Silver nitrate

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Silver nitrate
Silver-nitrate-2D.svg
Silver nitrate crystals.jpg
Silver-nitrate-xtal-2x2x2-c-3D-bs-17.png
Names
IUPAC name
Silver nitrate
Systematic IUPAC name
Silver(I) nitrate
Other names
Nitric acid silver(1+) salt
Lapis infernalis
Argentous nitrate
Identifiers
3D model (JSmol)
ChEBI
ChEMBL
ChemSpider
ECHA InfoCard 100.028.958 OOjs UI icon edit-ltr-progressive.svg
EC Number
  • 231-853-9
PubChem CID
RTECS number
  • VW4725000
UNII
UN number 1493
  • InChI=1S/Ag.NO3/c;2-1(3)4/q+1;-1 Yes check.svgY
    Key: SQGYOTSLMSWVJD-UHFFFAOYSA-N Yes check.svgY
  • InChI=1/Ag.NO3/c;2-1(3)4/q+1;-1
    Key: SQGYOTSLMSWVJD-UHFFFAOYAW
  • [N+](=O)([O-])[O-].[Ag+]
Properties
AgNO3
Molar mass 169.872 g·mol−1
Appearancecolorless solid
Odor Odorless
Density 4.35 g/cm3 (24 °C)
3.97 g/cm3 (210 °C) [1]
Melting point 209.7 °C (409.5 °F; 482.8 K) [1] [2]
Boiling point 440 °C (824 °F; 713 K)
decomposes [1]
122 g/100 mL (0 °C)
170 g/100 mL (10 °C)
256 g/100 mL (25 °C)
373 g/100 mL (40 °C)
912 g/100 mL (100 °C) [3]
Solubility Soluble in acetone, [1] ammonia, ether, glycerol
Solubility in acetic acid 0.776 g/kg (30 °C)
1.244 g/kg (40 °C)
5.503 g/kg (93 °C) [2]
Solubility in acetone 0.35 g/100 g (14 °C)
0.44 g/100 g (18 °C) [3]
Solubility in benzene 0.22 g/kg (35 °C)
0.44 g/kg (40.5 °C) [3]
Solubility in ethanol 3.1 g/100 g (19 °C) [3]
Solubility in ethyl acetate 2.7 g/100 g (20 °C) [2]
log P 0.19
45.7·10−6 cm3/mol
1.744
Viscosity 3.77 cP (244 °C)
3.04 cP (275 °C) [2]
Structure
Orthorhombic, oP56 [4]
P212121, No. 19 [4]
222 [4]
a = 6.992(2) Å, b = 7.335(2) Å, c = 10.125(2) Å [4]
α = 90°, β = 90°, γ = 90°
Thermochemistry
93.1 J/mol·K [1]
140.9 J/mol·K [1]
−124.4 kJ/mol [1]
−33.4 kJ/mol [1]
Pharmacology
D08AL01 ( WHO )
Hazards
Occupational safety and health (OHS/OSH):
Main hazards
Reacts explosively with ethanol. Toxic. Corrosive.
GHS labelling:
GHS-pictogram-rondflam.svg GHS-pictogram-acid.svg GHS-pictogram-skull.svg GHS-pictogram-pollu.svg [5]
Danger
H272, H314, H410 [5]
P220, P273, P280, P305+P351+P338, P310, P501 [5]
NFPA 704 (fire diamond)
3
0
2
OX
Lethal dose or concentration (LD, LC):
800 mg/kg (rabbit, oral)
20 mg/kg (dog, oral) [6]
Except where otherwise noted, data are given for materials in their standard state (at 25 °C [77 °F], 100 kPa).
Yes check.svgY  verify  (what is  Yes check.svgYX mark.svgN ?)
Crystals of silver nitrate under a microscope. AgNO3 microscope 2.JPG
Crystals of silver nitrate under a microscope.

Silver nitrate is an inorganic compound with chemical formula AgNO
3
. It is a versatile precursor to many other silver compounds, such as those used in photography. It is far less sensitive to light than the halides. It was once called lunar caustic because silver was called luna by ancient alchemists who associated silver with the moon. [7] In solid silver nitrate, the silver ions are three-coordinated in a trigonal planar arrangement. [4]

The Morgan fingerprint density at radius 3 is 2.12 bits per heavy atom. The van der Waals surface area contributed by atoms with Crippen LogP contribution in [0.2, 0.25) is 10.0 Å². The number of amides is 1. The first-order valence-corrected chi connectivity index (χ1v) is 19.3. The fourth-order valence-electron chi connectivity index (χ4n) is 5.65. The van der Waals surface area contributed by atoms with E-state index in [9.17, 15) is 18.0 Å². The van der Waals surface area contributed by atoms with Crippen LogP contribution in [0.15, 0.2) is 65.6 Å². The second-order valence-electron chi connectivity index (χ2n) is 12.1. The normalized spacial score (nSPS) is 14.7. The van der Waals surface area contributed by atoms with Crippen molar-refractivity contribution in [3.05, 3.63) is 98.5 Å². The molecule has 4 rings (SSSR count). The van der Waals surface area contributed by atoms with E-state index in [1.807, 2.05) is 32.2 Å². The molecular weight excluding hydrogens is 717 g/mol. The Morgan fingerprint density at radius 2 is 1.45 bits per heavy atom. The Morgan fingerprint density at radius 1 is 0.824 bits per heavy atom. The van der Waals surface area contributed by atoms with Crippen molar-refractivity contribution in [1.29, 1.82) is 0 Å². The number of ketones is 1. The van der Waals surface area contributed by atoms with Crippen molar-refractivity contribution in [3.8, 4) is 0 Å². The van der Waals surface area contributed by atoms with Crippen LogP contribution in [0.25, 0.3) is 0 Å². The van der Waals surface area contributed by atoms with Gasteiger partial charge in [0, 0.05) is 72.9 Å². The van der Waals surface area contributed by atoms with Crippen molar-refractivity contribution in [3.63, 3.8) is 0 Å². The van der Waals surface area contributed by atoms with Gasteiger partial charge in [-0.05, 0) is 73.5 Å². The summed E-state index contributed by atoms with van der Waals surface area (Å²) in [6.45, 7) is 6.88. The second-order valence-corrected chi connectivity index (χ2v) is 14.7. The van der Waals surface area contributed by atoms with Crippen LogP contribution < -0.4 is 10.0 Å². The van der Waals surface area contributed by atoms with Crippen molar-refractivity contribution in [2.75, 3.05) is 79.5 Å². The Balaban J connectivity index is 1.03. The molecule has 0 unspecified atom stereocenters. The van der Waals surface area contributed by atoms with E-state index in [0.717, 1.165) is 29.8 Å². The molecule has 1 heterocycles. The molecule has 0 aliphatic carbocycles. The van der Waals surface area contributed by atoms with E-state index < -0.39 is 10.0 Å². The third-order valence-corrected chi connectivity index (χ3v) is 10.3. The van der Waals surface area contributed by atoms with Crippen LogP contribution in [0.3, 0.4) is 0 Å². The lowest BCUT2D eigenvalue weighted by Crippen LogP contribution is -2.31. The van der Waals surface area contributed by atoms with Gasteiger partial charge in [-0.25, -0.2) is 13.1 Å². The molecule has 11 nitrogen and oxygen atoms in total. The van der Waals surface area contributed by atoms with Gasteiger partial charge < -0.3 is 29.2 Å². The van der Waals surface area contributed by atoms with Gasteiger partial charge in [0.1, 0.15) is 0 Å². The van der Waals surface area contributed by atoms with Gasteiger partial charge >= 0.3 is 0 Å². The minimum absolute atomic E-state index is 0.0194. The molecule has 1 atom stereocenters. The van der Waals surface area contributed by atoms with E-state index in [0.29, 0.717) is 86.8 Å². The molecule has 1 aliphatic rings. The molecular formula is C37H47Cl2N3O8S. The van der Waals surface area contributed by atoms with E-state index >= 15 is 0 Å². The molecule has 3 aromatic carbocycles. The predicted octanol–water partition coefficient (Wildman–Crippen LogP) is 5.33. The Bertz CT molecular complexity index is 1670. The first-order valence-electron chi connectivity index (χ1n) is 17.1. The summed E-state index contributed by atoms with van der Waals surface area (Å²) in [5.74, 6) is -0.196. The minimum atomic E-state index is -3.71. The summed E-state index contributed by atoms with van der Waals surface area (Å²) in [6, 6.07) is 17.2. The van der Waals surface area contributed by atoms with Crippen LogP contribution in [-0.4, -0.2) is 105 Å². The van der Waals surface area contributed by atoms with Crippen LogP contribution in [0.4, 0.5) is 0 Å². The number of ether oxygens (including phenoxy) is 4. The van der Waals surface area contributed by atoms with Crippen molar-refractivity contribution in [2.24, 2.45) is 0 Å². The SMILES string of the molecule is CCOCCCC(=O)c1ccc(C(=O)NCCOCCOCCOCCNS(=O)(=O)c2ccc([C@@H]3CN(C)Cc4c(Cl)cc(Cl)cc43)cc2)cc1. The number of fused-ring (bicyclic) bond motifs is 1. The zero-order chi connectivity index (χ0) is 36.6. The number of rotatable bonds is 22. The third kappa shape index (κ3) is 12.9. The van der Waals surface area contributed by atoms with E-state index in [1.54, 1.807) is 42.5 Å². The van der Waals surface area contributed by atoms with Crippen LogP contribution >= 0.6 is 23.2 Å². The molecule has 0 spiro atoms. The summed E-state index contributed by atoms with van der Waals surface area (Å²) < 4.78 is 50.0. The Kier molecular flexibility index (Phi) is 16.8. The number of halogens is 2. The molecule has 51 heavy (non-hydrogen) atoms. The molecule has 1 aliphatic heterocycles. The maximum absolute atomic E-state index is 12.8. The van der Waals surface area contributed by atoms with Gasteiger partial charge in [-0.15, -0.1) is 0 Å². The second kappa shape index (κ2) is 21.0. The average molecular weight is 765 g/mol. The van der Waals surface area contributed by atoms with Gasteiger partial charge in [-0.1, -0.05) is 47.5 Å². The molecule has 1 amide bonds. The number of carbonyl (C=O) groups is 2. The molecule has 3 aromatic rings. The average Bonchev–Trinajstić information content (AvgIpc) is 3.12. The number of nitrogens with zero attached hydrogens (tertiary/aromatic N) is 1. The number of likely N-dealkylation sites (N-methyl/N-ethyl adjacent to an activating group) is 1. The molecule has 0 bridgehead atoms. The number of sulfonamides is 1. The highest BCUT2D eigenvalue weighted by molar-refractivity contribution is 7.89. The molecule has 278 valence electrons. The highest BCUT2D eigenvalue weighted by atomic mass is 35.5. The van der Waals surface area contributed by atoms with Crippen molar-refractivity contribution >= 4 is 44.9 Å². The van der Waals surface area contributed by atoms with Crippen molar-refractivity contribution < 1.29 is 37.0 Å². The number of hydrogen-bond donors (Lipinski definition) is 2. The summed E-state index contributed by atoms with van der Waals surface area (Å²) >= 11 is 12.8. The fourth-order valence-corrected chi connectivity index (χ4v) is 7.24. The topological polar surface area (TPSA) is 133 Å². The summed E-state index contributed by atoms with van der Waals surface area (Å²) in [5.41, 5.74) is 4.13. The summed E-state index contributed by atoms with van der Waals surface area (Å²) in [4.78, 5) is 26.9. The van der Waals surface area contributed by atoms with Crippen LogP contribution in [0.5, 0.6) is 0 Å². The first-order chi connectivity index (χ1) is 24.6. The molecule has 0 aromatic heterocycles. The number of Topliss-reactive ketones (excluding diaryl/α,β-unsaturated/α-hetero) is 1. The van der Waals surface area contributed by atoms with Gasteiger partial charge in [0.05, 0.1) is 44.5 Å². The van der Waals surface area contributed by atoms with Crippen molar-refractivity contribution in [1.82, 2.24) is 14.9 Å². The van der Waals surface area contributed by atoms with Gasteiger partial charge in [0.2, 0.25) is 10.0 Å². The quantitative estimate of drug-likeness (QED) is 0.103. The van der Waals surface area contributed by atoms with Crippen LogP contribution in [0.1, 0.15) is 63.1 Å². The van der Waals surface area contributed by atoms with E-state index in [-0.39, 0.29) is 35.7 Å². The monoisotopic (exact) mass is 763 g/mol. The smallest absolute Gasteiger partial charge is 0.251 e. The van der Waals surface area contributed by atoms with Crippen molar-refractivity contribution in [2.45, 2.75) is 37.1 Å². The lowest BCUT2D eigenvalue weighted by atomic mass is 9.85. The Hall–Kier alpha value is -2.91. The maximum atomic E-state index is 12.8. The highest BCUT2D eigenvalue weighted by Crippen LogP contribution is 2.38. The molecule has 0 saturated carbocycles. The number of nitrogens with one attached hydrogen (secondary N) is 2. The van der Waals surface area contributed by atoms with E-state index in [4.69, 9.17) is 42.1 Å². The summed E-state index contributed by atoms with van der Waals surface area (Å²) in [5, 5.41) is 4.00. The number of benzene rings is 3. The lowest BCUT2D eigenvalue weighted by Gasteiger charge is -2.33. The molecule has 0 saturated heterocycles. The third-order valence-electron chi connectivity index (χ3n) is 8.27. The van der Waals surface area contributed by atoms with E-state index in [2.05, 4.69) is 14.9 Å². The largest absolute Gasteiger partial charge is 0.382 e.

Contents

Synthesis and structure

Albertus Magnus, in the 13th century, documented the ability of nitric acid to separate gold and silver by dissolving the silver. [8] Indeed silver nitrate can be prepared by dissolving silver in nitric acid followed by evaporation of the solution. The stoichiometry of the reaction depends upon the concentration of nitric acid used.

3 Ag + 4 HNO3 (cold and diluted) → 3 AgNO3 + 2 H2O + NO
Ag + 2 HNO3 (hot and concentrated) → AgNO3 + H2O + NO2

The structure of silver nitrate has been examined by X-ray crystallography several times. In the common orthorhombic form stable at ordinary temperature and pressure, the silver atoms form pairs with Ag---Ag contacts of 3.227 Å. Each Ag+ center is bonded to six oxygen centers of both uni- and bidentate nitrate ligands. The Ag-O distances range from 2.384 to 2.702 Å. [4]

Silver-nitrate-xtal-Ag-coordination-3D-bs-17.png

Reactions

A typical reaction with silver nitrate is to suspend a rod of copper in a solution of silver nitrate and leave it for a few hours. The silver nitrate reacts with copper to form hairlike crystals of silver metal and a blue solution of copper nitrate:

2 AgNO3 + Cu → Cu(NO3)2 + 2 Ag

Silver nitrate decomposes when heated:

2 AgNO3(l) → 2 Ag(s) + O2(g) + 2 NO2(g)

Qualitatively, decomposition is negligible below the melting point, but becomes appreciable around 250 °C and fully decomposes at 440 °C. [9]

Most metal nitrates thermally decompose to the respective oxides, but silver oxide decomposes at a lower temperature than silver nitrate, so the decomposition of silver nitrate yields elemental silver instead.

Uses

Precursor to other silver compounds

Silver nitrate is the least expensive salt of silver; it offers several other advantages as well. It is non-hygroscopic, in contrast to silver fluoroborate and silver perchlorate. It is relatively stable to light. Finally, it dissolves in numerous solvents, including water. The nitrate can be easily replaced by other ligands, rendering AgNO3 versatile. Treatment with solutions of halide ions gives a precipitate of AgX (X = Cl, Br, I). When making photographic film, silver nitrate is treated with halide salts of sodium or potassium to form insoluble silver halide in situ in photographic gelatin, which is then applied to strips of tri-acetate or polyester. Similarly, silver nitrate is used to prepare some silver-based explosives, such as the fulminate, azide, or acetylide, through a precipitation reaction.

Treatment of silver nitrate with base gives dark grey silver oxide: [10]